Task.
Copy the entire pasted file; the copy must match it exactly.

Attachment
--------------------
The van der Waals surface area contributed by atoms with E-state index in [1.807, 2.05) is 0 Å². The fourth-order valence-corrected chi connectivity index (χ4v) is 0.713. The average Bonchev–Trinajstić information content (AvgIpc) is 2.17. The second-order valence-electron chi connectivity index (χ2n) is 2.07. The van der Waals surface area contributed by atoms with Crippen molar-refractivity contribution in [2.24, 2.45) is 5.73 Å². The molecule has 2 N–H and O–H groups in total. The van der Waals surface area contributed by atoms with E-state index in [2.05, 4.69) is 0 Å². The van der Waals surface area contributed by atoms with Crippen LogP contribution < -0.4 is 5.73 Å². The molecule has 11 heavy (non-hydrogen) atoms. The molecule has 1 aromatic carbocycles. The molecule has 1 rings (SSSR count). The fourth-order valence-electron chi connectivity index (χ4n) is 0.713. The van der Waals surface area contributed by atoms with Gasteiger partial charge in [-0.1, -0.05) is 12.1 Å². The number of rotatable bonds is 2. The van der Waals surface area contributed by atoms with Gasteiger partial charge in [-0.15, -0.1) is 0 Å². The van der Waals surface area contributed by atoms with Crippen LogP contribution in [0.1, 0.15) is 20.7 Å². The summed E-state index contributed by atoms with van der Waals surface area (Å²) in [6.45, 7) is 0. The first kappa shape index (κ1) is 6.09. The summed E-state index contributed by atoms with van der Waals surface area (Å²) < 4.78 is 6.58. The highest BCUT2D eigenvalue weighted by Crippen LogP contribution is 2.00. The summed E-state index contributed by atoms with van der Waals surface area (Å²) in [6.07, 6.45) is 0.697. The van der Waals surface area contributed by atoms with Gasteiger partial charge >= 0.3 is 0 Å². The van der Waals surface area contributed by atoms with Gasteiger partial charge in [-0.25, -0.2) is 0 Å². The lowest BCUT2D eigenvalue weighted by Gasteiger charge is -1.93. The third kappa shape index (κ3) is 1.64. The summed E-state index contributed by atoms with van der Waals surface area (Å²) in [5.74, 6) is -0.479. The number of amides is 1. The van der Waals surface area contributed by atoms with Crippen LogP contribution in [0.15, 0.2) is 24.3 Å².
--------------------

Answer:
The van der Waals surface area contributed by atoms with E-state index in [1.807, 2.05) is 0 Å². The fourth-order valence-corrected chi connectivity index (χ4v) is 0.713. The average Bonchev–Trinajstić information content (AvgIpc) is 2.17. The second-order valence-electron chi connectivity index (χ2n) is 2.07. The van der Waals surface area contributed by atoms with Crippen molar-refractivity contribution in [2.24, 2.45) is 5.73 Å². The molecule has 2 N–H and O–H groups in total. The van der Waals surface area contributed by atoms with E-state index in [2.05, 4.69) is 0 Å². The van der Waals surface area contributed by atoms with Crippen LogP contribution < -0.4 is 5.73 Å². The molecule has 11 heavy (non-hydrogen) atoms. The molecule has 1 aromatic carbocycles. The molecule has 1 rings (SSSR count). The fourth-order valence-electron chi connectivity index (χ4n) is 0.713. The van der Waals surface area contributed by atoms with Gasteiger partial charge in [-0.1, -0.05) is 12.1 Å². The number of rotatable bonds is 2. The van der Waals surface area contributed by atoms with Gasteiger partial charge in [-0.15, -0.1) is 0 Å². The van der Waals surface area contributed by atoms with Crippen LogP contribution in [0.1, 0.15) is 20.7 Å². The summed E-state index contributed by atoms with van der Waals surface area (Å²) in [6.45, 7) is 0. The first kappa shape index (κ1) is 6.09. The summed E-state index contributed by atoms with van der Waals surface area (Å²) < 4.78 is 6.58. The highest BCUT2D eigenvalue weighted by Crippen LogP contribution is 2.00. The summed E-state index contributed by atoms with van der Waals surface area (Å²) in [6.07, 6.45) is 0.697. The van der Waals surface area contributed by atoms with Gasteiger partial charge >= 0.3 is 0 Å². The van der Waals surface area contributed by atoms with Gasteiger partial charge in [-0.25, -0.2) is 0 Å². The lowest BCUT2D eigenvalue weighted by Gasteiger charge is -1.93. The third kappa shape index (κ3) is 1.64. The summed E-state index contributed by atoms with van der Waals surface area (Å²) in [5.74, 6) is -0.479. The number of amides is 1. The van der Waals surface area contributed by atoms with Crippen LogP contribution in [0.15, 0.2) is 24.3 Å².